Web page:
Published May 31st, 2023 by Danny

Why is electricity going up?


It's official - electricity price increases of up to 25% will be rolling out across Australia on 1 July. At a time when interest and cost of living are at an all-time-high, this is crushing news to many.

While prices vary by retailer, NSW expects an average cost rise of 24%. Victoria is seeing rises as high as 27%, with 25% being the expected average. Queensland, similarly, will see between 19-20% in increases.

But why is electricity going up in Australia?

The short answer is that it's going up as a result of wholesale electricity prices going up. As energy costs more for energy retailers to buy from power stations, they are increasing prices to pass that expense on to you as the end-consumer. By way of analogy - if the cost of flour went up, you'd eventually start needing to pay more for bread from the knock-on effect. 


Here's the long answer.

Every electricity bill you receive consists of multiple different charges. The key three include:

1. Wholesale energy costs:

This is the cost coal and gas generator plants charge your energy provider for the electricity they then pass on to you. So your retailer (AGL, EnergyAustralia, Endeavour, Powershop, you name it) buys the electricity from a local power station at wholesale costs. 

2. Network costs:

There are costs involved with delivering electricity physically to your door. Companies own and charge for the use of their poles and wires, in the form of transmission lines, electricity poles and transformers.

3. Retail costs:

Finally, there are costs associated with your energy provider's running costs. This includes their ability to providing administrative, customer support, marketing and other functions - as well as to make a profit.

Wholesale energy costs have risen - and so these costs are being passed on to you as the government lifts the "default market offer". The default market offer is the limit energy retailers can charge you for electricity.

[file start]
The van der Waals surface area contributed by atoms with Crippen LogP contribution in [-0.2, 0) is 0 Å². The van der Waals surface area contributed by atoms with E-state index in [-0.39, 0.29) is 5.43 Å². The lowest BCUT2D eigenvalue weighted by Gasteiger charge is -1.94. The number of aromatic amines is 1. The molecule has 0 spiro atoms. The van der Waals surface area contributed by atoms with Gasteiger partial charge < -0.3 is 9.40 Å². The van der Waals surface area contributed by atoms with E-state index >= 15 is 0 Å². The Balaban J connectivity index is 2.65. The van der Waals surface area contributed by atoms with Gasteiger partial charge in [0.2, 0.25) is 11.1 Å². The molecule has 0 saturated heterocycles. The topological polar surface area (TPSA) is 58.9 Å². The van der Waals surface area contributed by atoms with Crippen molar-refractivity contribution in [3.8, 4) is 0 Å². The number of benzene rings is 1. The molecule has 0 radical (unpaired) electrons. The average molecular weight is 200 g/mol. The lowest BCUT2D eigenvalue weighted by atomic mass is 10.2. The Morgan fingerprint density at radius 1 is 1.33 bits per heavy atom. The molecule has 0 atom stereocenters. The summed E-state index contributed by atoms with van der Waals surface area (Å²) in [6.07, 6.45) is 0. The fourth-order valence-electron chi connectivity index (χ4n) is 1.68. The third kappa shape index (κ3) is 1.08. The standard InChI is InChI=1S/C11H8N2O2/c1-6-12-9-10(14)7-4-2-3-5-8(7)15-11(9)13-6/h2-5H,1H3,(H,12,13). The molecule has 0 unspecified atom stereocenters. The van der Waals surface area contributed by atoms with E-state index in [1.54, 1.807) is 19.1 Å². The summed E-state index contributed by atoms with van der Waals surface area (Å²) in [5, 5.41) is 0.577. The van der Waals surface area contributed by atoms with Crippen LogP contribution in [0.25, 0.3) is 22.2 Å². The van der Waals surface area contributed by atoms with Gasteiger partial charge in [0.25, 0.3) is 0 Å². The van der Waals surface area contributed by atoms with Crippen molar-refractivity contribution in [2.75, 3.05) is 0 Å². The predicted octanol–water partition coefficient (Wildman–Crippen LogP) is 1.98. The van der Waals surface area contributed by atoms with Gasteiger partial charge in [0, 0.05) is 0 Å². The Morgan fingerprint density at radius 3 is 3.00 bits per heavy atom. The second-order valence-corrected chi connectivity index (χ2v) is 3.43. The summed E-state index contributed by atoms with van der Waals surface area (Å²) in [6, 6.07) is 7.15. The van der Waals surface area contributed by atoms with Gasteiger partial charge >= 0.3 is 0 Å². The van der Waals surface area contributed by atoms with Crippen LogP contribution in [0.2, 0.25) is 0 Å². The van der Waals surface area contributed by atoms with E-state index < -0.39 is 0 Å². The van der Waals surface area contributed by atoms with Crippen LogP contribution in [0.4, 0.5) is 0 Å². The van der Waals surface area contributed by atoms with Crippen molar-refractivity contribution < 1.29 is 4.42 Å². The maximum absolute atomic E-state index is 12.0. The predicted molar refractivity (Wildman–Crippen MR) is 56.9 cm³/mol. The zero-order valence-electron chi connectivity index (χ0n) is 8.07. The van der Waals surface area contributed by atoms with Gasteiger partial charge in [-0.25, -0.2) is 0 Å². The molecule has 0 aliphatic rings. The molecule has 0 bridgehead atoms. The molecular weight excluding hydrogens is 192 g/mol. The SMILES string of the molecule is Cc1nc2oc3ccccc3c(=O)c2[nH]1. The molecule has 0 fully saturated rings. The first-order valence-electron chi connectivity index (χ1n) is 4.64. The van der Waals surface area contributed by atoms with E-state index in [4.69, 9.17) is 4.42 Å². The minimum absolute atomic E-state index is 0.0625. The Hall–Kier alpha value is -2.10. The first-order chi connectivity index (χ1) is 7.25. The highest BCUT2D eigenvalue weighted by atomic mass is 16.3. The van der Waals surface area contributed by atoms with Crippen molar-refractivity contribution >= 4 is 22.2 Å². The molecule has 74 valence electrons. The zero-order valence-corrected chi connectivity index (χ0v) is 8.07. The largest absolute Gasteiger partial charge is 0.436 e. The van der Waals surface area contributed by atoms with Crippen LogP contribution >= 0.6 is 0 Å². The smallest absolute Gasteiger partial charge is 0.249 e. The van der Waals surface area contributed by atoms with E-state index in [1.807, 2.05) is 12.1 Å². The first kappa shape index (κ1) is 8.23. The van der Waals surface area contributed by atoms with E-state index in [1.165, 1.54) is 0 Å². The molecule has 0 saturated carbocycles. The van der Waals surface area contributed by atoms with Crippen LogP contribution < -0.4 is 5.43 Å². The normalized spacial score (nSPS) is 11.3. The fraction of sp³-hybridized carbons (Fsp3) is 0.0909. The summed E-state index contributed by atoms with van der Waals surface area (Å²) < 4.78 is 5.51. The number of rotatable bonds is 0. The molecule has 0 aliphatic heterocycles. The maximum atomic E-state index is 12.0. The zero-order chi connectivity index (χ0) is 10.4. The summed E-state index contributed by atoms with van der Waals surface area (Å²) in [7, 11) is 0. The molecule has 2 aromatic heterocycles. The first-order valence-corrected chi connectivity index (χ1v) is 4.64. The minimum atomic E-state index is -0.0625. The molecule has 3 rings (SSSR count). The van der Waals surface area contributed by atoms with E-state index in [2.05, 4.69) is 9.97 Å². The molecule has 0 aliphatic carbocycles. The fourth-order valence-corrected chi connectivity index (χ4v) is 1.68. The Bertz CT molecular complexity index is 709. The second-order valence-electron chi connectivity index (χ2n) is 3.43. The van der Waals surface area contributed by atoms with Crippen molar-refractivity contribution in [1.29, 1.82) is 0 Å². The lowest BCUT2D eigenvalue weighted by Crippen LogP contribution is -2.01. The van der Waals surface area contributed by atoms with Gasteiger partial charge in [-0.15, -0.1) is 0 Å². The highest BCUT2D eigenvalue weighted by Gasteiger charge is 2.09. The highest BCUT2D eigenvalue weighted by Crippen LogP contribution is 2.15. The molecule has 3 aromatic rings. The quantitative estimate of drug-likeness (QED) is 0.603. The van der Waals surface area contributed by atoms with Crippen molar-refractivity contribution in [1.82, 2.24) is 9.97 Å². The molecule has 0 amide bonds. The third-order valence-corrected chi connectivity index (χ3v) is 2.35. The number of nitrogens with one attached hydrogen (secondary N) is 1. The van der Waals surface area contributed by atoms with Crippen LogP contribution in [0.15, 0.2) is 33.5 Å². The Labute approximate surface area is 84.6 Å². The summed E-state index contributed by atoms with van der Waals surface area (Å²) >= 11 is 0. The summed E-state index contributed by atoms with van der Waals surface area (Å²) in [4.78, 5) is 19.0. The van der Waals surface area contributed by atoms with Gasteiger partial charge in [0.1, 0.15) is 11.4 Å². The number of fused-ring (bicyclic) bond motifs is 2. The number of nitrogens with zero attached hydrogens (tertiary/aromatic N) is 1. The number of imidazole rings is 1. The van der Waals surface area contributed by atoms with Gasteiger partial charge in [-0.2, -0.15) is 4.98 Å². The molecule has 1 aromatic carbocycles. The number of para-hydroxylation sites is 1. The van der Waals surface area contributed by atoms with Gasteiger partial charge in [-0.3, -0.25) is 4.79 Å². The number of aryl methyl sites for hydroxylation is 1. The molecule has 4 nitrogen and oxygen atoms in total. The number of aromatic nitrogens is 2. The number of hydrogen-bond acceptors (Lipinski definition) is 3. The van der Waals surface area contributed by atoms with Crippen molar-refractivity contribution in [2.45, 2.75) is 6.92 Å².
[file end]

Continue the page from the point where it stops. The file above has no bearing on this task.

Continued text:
What exactly is a "default market offer"?

The default market offer is the maximum amount an energy retailer (an entity like AGL, EnergyAustralia or Origin) can charge its customers on default energy plans. Default energy plans are just any standard plan people fall onto if they didn't negotiate a tailored or special arrangement with their energy retailer. You may have also fallen onto one when a pre-arranged special deal expires. 

At least one million Australians are across the four states experiencing electricity price rises will find they are on default energy plans.

Why do default market offers exist?

To protect you. Both federal level and Victorian-specific legislation was introduced to the market when reviews discovered that competition among energy retailers did not in fact reduce power prices for households and something else needed to be done to ensure prices on something as essential as electricity were not at risk of being price-gouged for profit.

However, due to changes in how much energy costs these retailers, the default market rate is being lifted as these added costs are being allowed to be passed on to you - the end consumer.

Regulators will therefore have assessed that because energy retailers are paying more for power, they can charge more for power.

The hikes are higher than the initial draft offer first proposed in March - which were predicted to be between 20 to 22 per cent for states like NSW. They ended up settling at 24% for NSW, and 25% for Victoria.

What can be done about it?

The push for renewables has to happen faster - to take pressure off the grid, and get households onto more sustainable energy that isn't subject to turbulence in international supply of coal and gas.

In the longer term, we are getting more renewables in the grid through Rewiring the Nation and the Capacity Investment Scheme, because the cheapest form of energy is firmed renewable energy – and this will take pressure off bills and help shield Australians from volatile international energy prices, Chris Bowen, the minister for climate change and energy.


Do feed-in tariffs get an increase too?

The changes don’t affect feed-in tariffs paid to owners of solar panels who export excess power to the grid, whose payments depend on their retailer.

To summarise:

  • Wholesale electricity prices in the National Electricity Market (NEM) have increased. Wholesale gas prices are also significantly higher than one year ago.
  • These higher wholesale prices will be passed through to retail electricity and gas prices for households and businesses. There are also concerns this may further hurt inflation.